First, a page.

Monday, September 7, 2009

Study Questions #4: Religious & Social Attitudes

To accompany posts about Religion in Germany in the 1800s, Mendelssohn's Grandfather, Mendelssohn's Jewish Heritage and Mendelssohn's Sister's World.


How do the conflicts between religions affect a society's life? I'm thinking about the conflicts between Protestants and Catholics in Germany in the 17th and 18th Centuries as well as more recent fighting in Ireland. What about other similar conflicts in different times or countries?

How does this become more a political conflict rather than just one based on religion?

What were the impacts of anti-Semitism on German society in the 18th & 19th Century during Mendelssohn's family's lives and how did this develop in the 20th Century?

Even though Mendelssohn was born into the Jewish faith and was converted by his father when he was 7 years old to the Protestant faith, he was regarded by many people in his time as “Jewish.” He may not have experienced it as an overbearing or life-threatening form of discrimination but was present throughout his lifetime in often subtle ways.


Felix Mendelssohn's sister, Fanny, was not “allowed” to perform in public or have the music she composed published. It was considered “unacceptable.” Though some other women could and did do this, Fanny Mendelssohn could not because she was from a wealthy family. Yet the men of wealthy families – like Felix himself – could do this. In what ways does this amount to discrimination?

Though people in England argued for Women's Equality and the Right of Women to Vote & Hold Public Office in the 1770s, nothing was really accomplished in this area until more recently. How did discrimination against women continue into the 20th Century? How has it changed? What do you think caused these attitudes to change?

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In other world cultures, attitudes toward certain things in life do not always agree with the way they are viewed in the United States or Europe.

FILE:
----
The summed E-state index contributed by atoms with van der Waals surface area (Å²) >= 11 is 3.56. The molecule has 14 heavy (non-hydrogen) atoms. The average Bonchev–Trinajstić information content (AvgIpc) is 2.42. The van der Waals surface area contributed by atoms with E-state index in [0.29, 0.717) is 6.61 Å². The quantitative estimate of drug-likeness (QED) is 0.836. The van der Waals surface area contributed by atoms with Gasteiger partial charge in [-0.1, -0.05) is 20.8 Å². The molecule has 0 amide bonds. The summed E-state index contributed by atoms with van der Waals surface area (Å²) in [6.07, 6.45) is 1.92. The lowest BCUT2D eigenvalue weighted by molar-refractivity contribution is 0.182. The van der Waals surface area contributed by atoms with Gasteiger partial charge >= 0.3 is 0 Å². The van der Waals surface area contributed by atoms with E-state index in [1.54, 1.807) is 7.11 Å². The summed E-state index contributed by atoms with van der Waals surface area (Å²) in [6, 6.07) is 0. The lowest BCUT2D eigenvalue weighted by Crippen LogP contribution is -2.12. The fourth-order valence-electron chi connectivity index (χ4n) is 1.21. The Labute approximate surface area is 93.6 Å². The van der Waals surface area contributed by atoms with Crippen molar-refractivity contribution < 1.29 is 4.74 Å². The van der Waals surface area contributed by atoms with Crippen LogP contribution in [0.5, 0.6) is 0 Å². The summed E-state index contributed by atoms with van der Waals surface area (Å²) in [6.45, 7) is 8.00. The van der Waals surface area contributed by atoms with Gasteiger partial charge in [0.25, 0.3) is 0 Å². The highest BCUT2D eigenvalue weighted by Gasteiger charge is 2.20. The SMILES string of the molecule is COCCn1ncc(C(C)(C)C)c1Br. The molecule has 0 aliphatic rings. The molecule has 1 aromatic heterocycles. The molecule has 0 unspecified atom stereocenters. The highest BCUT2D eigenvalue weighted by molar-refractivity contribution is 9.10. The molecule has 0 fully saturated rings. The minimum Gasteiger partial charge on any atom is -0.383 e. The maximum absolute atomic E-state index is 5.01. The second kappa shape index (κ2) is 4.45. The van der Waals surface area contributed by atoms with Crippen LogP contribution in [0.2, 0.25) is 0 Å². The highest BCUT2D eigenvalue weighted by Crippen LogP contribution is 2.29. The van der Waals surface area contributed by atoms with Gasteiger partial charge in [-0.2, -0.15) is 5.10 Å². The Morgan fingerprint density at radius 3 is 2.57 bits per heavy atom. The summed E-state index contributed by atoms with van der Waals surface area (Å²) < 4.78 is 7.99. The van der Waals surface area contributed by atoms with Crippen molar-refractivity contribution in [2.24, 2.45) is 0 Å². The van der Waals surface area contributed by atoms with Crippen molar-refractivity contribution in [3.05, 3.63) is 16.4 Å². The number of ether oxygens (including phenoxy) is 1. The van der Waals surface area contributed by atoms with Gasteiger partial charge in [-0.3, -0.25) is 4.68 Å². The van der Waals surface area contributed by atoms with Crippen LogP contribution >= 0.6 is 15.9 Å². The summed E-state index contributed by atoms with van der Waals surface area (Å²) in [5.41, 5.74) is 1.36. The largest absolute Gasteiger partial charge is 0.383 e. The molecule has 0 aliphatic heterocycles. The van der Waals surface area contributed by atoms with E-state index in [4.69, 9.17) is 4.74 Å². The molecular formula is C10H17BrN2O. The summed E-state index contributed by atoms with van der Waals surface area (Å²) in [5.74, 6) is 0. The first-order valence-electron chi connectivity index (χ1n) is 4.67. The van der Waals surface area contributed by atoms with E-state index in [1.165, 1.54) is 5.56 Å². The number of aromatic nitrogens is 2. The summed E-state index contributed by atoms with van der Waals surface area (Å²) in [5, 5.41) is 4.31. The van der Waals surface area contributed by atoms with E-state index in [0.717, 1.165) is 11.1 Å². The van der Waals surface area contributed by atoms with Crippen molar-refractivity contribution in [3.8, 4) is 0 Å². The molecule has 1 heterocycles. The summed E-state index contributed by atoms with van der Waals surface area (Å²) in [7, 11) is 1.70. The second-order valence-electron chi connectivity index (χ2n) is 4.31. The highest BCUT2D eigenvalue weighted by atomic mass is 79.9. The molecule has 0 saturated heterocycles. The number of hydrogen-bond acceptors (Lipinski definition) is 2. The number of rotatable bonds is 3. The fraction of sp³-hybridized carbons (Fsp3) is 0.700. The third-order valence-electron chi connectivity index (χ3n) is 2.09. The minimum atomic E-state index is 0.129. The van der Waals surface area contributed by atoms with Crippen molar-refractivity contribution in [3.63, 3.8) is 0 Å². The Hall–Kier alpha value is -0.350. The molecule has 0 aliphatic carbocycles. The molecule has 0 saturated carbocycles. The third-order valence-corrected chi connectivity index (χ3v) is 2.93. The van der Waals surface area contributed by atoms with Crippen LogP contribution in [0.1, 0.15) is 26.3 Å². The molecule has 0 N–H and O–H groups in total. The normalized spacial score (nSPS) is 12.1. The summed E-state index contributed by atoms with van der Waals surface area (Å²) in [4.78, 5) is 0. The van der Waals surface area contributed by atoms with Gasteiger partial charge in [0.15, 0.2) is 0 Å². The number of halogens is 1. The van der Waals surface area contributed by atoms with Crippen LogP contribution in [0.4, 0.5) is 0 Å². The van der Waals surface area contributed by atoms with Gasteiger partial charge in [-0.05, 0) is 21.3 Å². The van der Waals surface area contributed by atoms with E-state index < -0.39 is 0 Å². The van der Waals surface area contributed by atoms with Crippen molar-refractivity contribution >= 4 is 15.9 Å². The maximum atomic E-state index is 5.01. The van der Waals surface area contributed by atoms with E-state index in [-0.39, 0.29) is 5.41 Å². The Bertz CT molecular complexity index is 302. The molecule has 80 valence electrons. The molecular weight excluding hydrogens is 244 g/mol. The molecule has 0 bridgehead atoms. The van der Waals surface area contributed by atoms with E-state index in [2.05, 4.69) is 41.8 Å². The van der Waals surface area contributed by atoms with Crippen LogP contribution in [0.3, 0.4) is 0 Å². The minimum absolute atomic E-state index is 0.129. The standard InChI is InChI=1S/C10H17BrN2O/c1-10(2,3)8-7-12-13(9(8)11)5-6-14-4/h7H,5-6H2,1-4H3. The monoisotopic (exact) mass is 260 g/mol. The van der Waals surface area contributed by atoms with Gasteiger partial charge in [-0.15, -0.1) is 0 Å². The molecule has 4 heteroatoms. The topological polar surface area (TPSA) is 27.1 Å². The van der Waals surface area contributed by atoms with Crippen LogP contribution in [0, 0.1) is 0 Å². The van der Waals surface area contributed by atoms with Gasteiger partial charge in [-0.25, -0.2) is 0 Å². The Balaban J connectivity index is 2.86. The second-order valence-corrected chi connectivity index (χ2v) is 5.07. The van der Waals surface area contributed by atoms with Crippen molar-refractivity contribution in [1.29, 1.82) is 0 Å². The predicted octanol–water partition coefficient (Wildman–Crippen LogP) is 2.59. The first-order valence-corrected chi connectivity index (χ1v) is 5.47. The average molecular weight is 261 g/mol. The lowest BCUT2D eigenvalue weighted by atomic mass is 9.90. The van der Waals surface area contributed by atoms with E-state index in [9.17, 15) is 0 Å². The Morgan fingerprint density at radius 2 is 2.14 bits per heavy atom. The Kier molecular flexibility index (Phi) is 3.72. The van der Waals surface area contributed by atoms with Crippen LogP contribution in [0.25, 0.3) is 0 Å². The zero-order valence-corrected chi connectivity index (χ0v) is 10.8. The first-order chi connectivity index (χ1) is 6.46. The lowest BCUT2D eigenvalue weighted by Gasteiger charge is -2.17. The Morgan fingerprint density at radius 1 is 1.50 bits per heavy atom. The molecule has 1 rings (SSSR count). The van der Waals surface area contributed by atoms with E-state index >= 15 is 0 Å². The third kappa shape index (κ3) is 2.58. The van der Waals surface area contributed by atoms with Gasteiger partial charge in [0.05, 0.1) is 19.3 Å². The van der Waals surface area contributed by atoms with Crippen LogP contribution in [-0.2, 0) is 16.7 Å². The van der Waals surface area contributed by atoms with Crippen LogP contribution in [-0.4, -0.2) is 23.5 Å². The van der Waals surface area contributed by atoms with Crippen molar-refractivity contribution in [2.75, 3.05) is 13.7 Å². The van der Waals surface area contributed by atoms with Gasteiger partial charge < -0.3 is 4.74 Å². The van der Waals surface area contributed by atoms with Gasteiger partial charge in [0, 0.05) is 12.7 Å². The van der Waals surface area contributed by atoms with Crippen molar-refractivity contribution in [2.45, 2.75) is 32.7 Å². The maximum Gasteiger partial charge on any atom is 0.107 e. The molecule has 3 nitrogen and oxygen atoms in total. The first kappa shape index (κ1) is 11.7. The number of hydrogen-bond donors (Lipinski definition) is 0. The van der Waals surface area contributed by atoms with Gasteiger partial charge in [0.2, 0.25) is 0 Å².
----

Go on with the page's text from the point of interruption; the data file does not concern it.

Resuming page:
For instance, I saw on the news earlier this summer how Afghanistan has a TV program similar to “American Idol.” Keep in mind, singing or even listening to non-religious music was forbidden under the Taliban, but here were men going on TV and singing in front of the whole country. It was a very popular show.

Then a couple of women entered the competition. People in the communities were shocked. When one actually began to move around as she was singing, this was considered “dancing.” Immediately, she was condemned by people in the cities and villages because a woman dancing in public is considered immoral: she received death-threats as a result. People said she should be stoned to death for that.

What other examples can you think of that you may have seen on TV or read about that reflect attitudes different from how we may think about them? If they're fictional - in books and movies - what kind of message might they be sending? How do we interpret these and how do we separate fact from fiction?

Talk with women in your family of your parents' and grandparents' generations and ask them about what attitudes toward women were like when they were growing up. How have things changed?

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In addition to religious & gender discrimination we've discussed regarding Mendelssohn's times, what other forms of discrimination are there? What about race, age, social class, sexual preference or physical disabilities and differences between ways people look or think?

How does discrimination affect an individual person? What impact does it have on the community? on society in general?

Is bullying a form of discrimination?

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Some people say that Music is a Universal Language.

The Jewish conductor and pianist Daniel Barenboim has formed an orchestra made up of young musicians from the Middle East - Arabs and Palestinians and Israelis. They work together to make music and perform around the world. The hope is that one day they will be able to work together in more ways than just making music.

During Mendelssohn's family's lives, aspects of tolerance had developed even if they weren't held universally. And things changed with later generations.

How do you think a culture develops tolerance and how do you think a culture can lose that tolerance?